Publication misconduct and plagiarism retractions: a systematic, retrospective study

Stretton, Serina, Bramich, Narelle J., Keys, Janelle R., Monk, Julie A., Ely, Julie A., Haley, Cassandra, Woolley, Mark J. and Woolley, Karen L. (2012) Publication misconduct and plagiarism retractions: a systematic, retrospective study. Current Medical Research and Opinion, 28 10: 1575-1583. doi:10.1185/03007995.2012.728131

Author Stretton, Serina
Bramich, Narelle J.
Keys, Janelle R.
Monk, Julie A.
Ely, Julie A.
Haley, Cassandra
Woolley, Mark J.
Woolley, Karen L.
Title Publication misconduct and plagiarism retractions: a systematic, retrospective study
Journal name Current Medical Research and Opinion   Check publisher's open access policy
ISSN 0300-7995
Publication date 2012-10-01
Sub-type Article (original research)
DOI 10.1185/03007995.2012.728131
Volume 28
Issue 10
Start page 1575
End page 1583
Total pages 9
Place of publication London, United Kingdom
Publisher Informa Healthcare
Language eng
Formatted abstract
Objectives: To investigate whether plagiarism is more prevalent in publications retracted from the medical literature when first authors are affiliated with lower-income countries versus higher-income countries. Secondary objectives included investigating other factors associated with plagiarism (e.g., national language of the first author's country affiliation, publication type, journal ranking).
Design: Systematic, controlled, retrospective, bibliometric study.
Data source: Retracted publications dataset in MEDLINE (search filters: English, human, January 1966February 2008).
Data selection: Retracted misconduct publications were classified according to the first author's country affiliation, country income level, and country national language, publication type, and ranking of the publishing journal. Standardised definitions and data collection tools were used; data were analysed (odds ratio [OR], 95 confidence limits [CL], chi-squared tests) by an independent academic statistician.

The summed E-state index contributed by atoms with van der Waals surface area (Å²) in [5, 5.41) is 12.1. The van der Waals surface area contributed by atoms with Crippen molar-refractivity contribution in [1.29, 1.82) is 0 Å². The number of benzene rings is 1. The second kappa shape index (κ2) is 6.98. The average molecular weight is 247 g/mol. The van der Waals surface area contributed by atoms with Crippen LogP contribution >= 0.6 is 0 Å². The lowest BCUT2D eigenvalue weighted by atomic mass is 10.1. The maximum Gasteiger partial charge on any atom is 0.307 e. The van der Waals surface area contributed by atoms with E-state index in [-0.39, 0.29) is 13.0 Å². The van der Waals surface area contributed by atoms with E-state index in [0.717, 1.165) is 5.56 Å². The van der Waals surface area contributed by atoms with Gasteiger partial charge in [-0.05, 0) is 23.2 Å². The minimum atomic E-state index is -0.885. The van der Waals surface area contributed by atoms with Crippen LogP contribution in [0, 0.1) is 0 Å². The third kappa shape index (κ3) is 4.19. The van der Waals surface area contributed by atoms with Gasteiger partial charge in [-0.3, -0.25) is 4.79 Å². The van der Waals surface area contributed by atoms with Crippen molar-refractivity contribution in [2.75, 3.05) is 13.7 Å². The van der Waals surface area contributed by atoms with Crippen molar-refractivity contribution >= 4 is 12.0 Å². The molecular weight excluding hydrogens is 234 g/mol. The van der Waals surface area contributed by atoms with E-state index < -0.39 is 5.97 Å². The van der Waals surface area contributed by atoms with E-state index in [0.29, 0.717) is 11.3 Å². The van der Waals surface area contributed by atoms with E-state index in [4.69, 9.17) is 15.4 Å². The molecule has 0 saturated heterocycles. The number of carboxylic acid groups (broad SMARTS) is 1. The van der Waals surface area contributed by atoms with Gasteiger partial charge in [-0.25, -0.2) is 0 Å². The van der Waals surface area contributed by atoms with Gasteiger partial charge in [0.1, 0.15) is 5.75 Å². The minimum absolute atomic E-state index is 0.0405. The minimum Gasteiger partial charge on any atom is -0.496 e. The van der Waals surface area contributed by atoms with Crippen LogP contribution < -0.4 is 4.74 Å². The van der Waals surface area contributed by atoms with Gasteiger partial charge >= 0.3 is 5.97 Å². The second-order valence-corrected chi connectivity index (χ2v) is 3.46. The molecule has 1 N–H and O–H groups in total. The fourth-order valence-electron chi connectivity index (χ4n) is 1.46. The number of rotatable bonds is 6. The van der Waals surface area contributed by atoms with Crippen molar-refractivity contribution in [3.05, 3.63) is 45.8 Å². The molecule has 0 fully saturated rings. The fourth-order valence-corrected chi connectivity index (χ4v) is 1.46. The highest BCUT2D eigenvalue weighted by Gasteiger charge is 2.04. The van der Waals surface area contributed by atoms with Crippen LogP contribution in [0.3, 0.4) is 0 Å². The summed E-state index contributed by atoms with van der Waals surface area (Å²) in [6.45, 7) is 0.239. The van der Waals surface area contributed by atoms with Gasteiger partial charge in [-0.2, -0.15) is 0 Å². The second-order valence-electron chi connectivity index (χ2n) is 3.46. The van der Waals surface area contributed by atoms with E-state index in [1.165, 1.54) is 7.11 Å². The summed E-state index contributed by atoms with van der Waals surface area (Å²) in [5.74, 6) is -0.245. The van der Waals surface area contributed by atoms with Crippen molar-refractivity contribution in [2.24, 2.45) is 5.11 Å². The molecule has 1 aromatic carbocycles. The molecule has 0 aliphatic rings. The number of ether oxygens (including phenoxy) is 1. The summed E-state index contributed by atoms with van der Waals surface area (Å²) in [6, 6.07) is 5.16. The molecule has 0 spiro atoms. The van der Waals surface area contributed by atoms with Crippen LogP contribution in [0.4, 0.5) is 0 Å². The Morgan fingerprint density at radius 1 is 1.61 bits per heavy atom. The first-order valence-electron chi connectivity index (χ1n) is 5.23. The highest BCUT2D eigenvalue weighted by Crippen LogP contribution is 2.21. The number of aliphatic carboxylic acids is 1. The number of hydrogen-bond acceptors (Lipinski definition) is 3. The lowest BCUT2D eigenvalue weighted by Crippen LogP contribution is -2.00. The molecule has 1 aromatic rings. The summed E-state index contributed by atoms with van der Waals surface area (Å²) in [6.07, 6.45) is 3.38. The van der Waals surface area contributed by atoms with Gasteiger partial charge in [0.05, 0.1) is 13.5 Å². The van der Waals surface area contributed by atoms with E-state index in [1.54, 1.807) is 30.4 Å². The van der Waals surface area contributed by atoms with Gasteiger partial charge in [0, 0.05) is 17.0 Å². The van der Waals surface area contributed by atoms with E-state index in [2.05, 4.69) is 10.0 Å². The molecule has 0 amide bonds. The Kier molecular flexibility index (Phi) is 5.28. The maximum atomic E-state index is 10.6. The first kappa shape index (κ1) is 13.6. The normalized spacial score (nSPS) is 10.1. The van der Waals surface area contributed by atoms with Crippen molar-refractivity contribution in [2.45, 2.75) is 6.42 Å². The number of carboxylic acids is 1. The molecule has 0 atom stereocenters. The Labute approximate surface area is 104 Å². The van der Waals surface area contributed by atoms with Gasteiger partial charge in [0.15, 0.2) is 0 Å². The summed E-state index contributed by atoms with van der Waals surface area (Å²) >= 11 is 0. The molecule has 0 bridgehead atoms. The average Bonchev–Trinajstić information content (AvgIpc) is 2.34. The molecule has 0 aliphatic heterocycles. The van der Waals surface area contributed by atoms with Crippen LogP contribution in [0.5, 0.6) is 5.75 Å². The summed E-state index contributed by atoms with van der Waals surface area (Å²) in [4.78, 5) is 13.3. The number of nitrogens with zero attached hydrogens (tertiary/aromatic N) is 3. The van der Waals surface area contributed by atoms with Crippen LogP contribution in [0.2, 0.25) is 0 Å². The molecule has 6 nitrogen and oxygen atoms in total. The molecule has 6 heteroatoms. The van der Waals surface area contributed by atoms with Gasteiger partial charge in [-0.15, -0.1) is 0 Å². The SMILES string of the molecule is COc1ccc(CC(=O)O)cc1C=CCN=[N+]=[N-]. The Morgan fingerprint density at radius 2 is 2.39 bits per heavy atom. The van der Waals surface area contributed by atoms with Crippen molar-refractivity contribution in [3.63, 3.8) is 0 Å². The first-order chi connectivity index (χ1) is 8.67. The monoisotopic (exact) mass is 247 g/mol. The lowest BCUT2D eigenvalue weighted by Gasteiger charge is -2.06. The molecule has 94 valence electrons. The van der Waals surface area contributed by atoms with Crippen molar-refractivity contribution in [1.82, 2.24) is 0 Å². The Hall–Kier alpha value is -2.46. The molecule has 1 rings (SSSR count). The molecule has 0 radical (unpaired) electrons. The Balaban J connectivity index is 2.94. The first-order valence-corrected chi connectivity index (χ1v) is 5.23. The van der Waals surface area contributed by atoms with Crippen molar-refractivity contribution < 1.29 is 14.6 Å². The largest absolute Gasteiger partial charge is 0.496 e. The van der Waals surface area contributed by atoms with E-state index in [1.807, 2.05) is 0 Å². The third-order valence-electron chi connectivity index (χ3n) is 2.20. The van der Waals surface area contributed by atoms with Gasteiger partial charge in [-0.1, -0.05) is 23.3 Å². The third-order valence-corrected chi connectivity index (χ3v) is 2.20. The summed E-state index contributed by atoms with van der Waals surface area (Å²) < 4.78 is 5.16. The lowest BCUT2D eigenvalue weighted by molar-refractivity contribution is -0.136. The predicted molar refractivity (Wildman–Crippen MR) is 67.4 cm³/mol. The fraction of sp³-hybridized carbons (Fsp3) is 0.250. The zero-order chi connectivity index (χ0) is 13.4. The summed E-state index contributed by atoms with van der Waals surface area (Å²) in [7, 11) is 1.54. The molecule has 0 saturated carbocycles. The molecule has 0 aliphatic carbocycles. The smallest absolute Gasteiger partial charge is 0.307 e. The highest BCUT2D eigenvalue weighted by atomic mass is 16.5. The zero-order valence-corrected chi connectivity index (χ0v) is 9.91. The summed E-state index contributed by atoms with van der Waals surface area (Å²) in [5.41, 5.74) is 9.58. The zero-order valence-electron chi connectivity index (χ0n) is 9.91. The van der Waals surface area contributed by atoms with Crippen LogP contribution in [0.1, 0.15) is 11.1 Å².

Results: Of the 213 retracted misconduct publications, 41.8 (89/213) were retracted for plagiarism, 52.1 (111/213) for falsification/ fabrication, 2.3 (5/213) for author disputes, 2.3 (5/213) for ethical issues, and 1.4 (3/213) for unknown reasons. The OR (95 CL) of plagiarism retractions (other misconduct retractions as reference) were higher (P<0.001) for first authors affiliated with lower-income versus higher-income countries (15.4 [4.5, 52.9]) and with non-English versus English national language countries (3.2 [1.8, 5.7]), for non-original research versus original research publications (8.4 [3.3, 21.3]), for case reports and series versus other original research types (4.2 [1.4, 13.0]), and for publications in low-ranked versus high-ranked journals (4.9 [2.4, 9.9]). Up until 2012, there were significantly (P<0.007) fewer 'serial offenders' (first authors with >1 retraction) with publications retracted for plagiarism (11.5, 9/78) than other types of misconduct (28.9, 24/83).
Conclusions: This is the first study to demonstrate that publications retracted for plagiarism are significantly associated with first authors affiliated with lower-income countries. These findings have implications for developing appropriate evidence-based strategies and allocation of resources to help mitigate plagiarism misconduct.
Keyword Fabrication
Retraction of publication as topic
Scientific misconduct
Q-Index Code C1
Q-Index Status Confirmed Code
Institutional Status UQ

Document type: Journal Article
Sub-type: Article (original research)
Collections: Official 2013 Collection
School of Human Movement and Nutrition Sciences Publications
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Citation counts: TR Web of Science Citation Count  Cited 13 times in Thomson Reuters Web of Science Article | Citations
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Created: Sun, 02 Dec 2012, 10:36:59 EST by System User on behalf of School of Human Movement and Nutrition Sciences